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Publication numberUS7668346 B2
Publication typeGrant
Application numberUS 11/277,098
Publication dateFeb 23, 2010
Filing dateMar 21, 2006
Priority dateMar 21, 2006
Fee statusPaid
Also published asUS20070223790
Publication number11277098, 277098, US 7668346 B2, US 7668346B2, US-B2-7668346, US7668346 B2, US7668346B2
InventorsRong Xiao, Xiaoou Tang
Original AssigneeMicrosoft Corporation
Export CitationBiBTeX, EndNote, RefMan
External Links: USPTO, USPTO Assignment, Espacenet
Joint boosting feature selection for robust face recognition
US 7668346 B2
Abstract
Methods and systems are provided for selecting features that will be used to recognize faces. Three-dimensional models are used to synthesize a database of virtual face images. The virtual face images cover wide appearance variations, different poses, different lighting conditions and expression changes. A joint boosting algorithm is used to identify discriminative features by selecting features from the plurality of virtual images such that the identified discriminative features are independent of the other images included in the database.
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Claims(17)
1. A computer-implemented method of verifying the identity of individuals including selecting facial features used to recognize faces with a face recognition module operating on a processor, the method comprising:
collecting three-dimensional face models using a computer input scanning device and storing the three-dimensional face models in a hardware memory storage device;
using the face recognition module to perform the following:
create a plurality of electronic virtual images from the three-dimensional face models for each of the faces to create a dataset, the dataset comprising the electronic virtual images being stored in a hardware memory storage device, wherein the processor is operative on the hardware memory storage device;
identify discriminative features by selecting features from the plurality of electronic virtual images such that the identified discriminative features are independent of the dataset, wherein identifying comprises evaluating a performance of features by evaluating:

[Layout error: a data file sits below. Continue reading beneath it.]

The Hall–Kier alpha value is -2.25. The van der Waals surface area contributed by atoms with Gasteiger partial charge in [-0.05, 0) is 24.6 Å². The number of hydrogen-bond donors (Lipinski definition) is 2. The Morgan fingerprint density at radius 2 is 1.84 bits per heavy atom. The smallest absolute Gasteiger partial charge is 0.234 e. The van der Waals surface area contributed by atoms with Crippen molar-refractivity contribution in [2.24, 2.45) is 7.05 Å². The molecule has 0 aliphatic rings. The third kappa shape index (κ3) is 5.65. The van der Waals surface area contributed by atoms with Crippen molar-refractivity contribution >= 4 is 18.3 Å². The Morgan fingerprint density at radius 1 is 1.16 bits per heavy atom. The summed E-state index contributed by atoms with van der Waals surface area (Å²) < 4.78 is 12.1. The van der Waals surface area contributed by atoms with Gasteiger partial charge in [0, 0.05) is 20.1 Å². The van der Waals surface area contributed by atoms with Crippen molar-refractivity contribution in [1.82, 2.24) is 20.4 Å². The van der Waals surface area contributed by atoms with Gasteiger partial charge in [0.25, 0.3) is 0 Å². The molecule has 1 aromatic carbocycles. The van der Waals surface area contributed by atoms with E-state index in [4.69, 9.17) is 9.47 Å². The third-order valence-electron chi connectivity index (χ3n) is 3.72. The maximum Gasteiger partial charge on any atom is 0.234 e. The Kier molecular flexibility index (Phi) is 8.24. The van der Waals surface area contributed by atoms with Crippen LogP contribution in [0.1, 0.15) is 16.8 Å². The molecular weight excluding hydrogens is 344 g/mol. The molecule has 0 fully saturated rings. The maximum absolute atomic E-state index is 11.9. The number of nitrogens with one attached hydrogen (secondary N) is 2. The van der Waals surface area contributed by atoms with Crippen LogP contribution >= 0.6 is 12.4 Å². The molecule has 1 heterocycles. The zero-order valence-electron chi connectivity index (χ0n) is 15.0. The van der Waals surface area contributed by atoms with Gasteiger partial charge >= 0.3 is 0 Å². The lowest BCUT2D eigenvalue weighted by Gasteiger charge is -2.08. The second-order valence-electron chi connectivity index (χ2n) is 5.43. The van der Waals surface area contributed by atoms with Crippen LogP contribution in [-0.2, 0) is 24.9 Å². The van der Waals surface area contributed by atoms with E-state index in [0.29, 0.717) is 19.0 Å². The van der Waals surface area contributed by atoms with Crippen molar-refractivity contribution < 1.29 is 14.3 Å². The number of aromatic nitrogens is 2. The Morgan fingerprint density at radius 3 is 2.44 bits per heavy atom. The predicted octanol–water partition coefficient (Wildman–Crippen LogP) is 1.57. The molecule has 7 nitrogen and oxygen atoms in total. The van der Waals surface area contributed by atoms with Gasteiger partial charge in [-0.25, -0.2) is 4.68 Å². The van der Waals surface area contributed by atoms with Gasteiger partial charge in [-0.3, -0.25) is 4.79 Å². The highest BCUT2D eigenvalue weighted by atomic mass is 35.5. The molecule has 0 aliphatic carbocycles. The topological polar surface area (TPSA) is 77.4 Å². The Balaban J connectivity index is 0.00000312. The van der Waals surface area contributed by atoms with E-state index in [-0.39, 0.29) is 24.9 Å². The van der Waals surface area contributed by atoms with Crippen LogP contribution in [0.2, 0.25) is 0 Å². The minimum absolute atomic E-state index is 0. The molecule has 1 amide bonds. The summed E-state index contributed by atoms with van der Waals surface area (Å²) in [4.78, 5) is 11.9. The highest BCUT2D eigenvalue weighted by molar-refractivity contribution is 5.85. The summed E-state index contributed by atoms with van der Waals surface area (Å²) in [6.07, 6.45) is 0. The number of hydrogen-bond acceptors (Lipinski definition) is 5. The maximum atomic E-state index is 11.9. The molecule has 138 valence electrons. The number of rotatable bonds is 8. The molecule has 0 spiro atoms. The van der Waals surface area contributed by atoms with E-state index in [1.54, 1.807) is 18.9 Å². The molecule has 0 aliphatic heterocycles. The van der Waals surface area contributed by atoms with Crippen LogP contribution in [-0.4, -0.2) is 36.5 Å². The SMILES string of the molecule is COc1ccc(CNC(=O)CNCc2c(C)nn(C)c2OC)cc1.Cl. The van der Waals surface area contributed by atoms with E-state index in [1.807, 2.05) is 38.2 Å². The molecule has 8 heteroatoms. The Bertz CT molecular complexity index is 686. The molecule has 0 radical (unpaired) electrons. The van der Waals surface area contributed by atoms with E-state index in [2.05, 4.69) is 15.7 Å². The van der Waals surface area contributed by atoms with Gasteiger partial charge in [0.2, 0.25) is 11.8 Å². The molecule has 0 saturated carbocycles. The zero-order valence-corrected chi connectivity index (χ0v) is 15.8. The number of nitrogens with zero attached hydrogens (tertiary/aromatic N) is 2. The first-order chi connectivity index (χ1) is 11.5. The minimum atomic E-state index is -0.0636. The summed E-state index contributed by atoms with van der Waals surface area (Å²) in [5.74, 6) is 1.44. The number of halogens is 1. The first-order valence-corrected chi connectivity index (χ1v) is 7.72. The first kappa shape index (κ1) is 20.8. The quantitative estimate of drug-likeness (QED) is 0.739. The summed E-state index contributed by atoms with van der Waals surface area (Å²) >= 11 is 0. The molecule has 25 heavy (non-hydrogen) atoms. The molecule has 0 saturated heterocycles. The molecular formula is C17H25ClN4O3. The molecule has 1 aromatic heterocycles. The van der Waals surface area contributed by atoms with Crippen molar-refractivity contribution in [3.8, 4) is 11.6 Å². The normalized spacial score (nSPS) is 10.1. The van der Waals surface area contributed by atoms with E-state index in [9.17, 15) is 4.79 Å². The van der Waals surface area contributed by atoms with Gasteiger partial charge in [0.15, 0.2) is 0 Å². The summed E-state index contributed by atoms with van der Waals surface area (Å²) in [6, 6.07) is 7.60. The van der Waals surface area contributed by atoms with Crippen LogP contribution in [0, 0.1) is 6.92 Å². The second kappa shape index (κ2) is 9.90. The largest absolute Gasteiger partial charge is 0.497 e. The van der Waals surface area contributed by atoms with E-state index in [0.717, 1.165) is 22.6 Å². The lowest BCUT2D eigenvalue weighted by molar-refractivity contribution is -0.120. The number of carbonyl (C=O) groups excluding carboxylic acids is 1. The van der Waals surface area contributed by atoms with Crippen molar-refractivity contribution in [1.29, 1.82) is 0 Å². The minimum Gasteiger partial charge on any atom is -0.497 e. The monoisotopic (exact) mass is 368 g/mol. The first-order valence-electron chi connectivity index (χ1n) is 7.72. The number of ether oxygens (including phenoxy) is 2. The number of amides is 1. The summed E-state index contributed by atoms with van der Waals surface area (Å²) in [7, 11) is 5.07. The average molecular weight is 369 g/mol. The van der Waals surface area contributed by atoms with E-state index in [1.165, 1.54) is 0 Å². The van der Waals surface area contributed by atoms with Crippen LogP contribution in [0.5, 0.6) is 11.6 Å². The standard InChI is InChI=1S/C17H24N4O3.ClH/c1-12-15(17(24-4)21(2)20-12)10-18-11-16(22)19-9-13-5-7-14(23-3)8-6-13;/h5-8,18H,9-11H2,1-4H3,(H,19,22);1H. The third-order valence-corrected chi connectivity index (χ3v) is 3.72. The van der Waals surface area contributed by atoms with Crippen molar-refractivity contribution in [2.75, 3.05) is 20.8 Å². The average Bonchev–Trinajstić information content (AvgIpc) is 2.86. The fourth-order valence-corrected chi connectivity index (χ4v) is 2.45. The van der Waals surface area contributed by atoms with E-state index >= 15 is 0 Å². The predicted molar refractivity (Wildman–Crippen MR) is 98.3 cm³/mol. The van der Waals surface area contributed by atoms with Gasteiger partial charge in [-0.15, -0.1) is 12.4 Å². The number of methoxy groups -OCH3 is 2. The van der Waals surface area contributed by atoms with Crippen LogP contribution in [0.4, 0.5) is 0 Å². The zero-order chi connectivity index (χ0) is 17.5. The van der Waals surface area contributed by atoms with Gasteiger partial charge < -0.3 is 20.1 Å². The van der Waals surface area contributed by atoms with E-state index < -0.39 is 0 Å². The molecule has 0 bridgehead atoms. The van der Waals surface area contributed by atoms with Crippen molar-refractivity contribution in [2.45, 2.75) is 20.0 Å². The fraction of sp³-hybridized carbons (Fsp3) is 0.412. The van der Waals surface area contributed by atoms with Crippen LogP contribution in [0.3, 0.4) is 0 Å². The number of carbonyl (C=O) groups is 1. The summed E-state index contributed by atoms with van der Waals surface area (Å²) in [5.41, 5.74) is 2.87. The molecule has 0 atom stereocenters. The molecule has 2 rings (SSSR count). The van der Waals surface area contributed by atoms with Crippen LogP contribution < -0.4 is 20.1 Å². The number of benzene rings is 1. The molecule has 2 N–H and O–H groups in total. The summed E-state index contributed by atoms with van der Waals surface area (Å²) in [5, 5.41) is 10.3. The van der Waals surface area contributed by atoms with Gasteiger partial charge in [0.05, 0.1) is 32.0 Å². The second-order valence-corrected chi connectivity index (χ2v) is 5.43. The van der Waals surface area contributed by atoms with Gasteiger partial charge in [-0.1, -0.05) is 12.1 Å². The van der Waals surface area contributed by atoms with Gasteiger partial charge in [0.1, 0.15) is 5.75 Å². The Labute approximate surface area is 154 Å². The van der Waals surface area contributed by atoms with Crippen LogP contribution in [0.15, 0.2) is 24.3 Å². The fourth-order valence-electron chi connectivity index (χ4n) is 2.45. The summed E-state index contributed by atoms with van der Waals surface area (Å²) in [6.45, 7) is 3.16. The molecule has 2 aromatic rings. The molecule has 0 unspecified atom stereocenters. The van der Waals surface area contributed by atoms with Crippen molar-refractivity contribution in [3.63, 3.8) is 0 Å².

G t c ( j ) = x X g ( h j c , + ( x w t c ) , h j c , - ( x w t c ) ) x .
wherein h c j ,+ (x|w) and h c j ,−(x|w) are weighted distributions,
c represents a model class,
t represents a training sample number,
j represents a feature being evaluated,
wt c represents a weight of a cth boosting model, at a tth step,
and function g(r(x),s(x)) is a measure of classification error of a logistic classifier defined on weighted distributions r(x) and s(x),
assign weights to the identified discriminative features based on classification strengths of the features, wherein the discriminative features that have strong classification strengths are assigned large weights,
boost discriminative features having weak classification strengths by assigning a large weight to a combination of discriminative features having weak classification strengths,
receive an unidentified facial image from an input device,
analyze the discriminative features of the unidentified facial image, and
verify the identity of an individual associated with the unidentified facial image using the discriminative features identified; and
providing an indication to the user of the verification, wherein the indication includes a candidate list of matches.
2. The method of claim 1, wherein creating comprises creating at least 500 virtual images for each of the faces.
3. The method of claim 1, wherein creating comprises creating at least 600 virtual images for each of the faces.
4. The method of claim 1, wherein the three-dimensional face models are collected from at least 100 individuals.
5. The method of claim 1, wherein the three-dimensional face models are collected from a three-dimensional laser-scanner.
6. The method of claim 1, wherein identifying further comprises determining Bayesian error by evaluating:
R ( f t , j c ( x ) ) = x X min [ h j c , + ( x w t c ) , h j c , - ( x w t c ) ] x .
7. The method of claim 1, wherein identifying comprises evaluating a greedy feature selection process.
8. The method of claim 1, wherein identifying comprises evaluating a joint boosting algorithm.
9. The method of claim 1, wherein at least some of the virtual images comprises images showing different poses.
10. The method of claim 1, wherein at least some of the virtual images comprises images having different illumination.
11. The method of claim 1, wherein at least some of the virtual images comprises images having different facial expressions.
12. The method of claim 1, wherein identifying comprises identifying weak classifiers by analyzing a multiple bin histogram showing numbers of virtual images that have values for a set of features.
13. The method of claim 12, wherein identifying further includes selecting several weak classifiers.
14. A computer-implemented method of recognizing facial images with a face recognition module operating on a processor, the method comprising:
creating three-dimensional face models for a group of faces using a computer input scanning device;
creating a plurality of virtual images from the three-dimensional face models for each of the faces to create a dataset, the dataset comprising the virtual images being stored in a hardware memory storage device, wherein the processor is operative on the hardware memory storage device;
identifying discriminative features by selecting features from the plurality of virtual images such that the identified discriminative features are independent of the dataset, wherein identifying comprises evaluating a performance of features by evaluating:

G t c(j)= x ∈X g(h c j ,+(x|w t c),h c j ,−(x|w t c))dx
wherein h c j ,+ (x|w) and h c j ,−(x|w) are weighted distributions,
c represents a model class,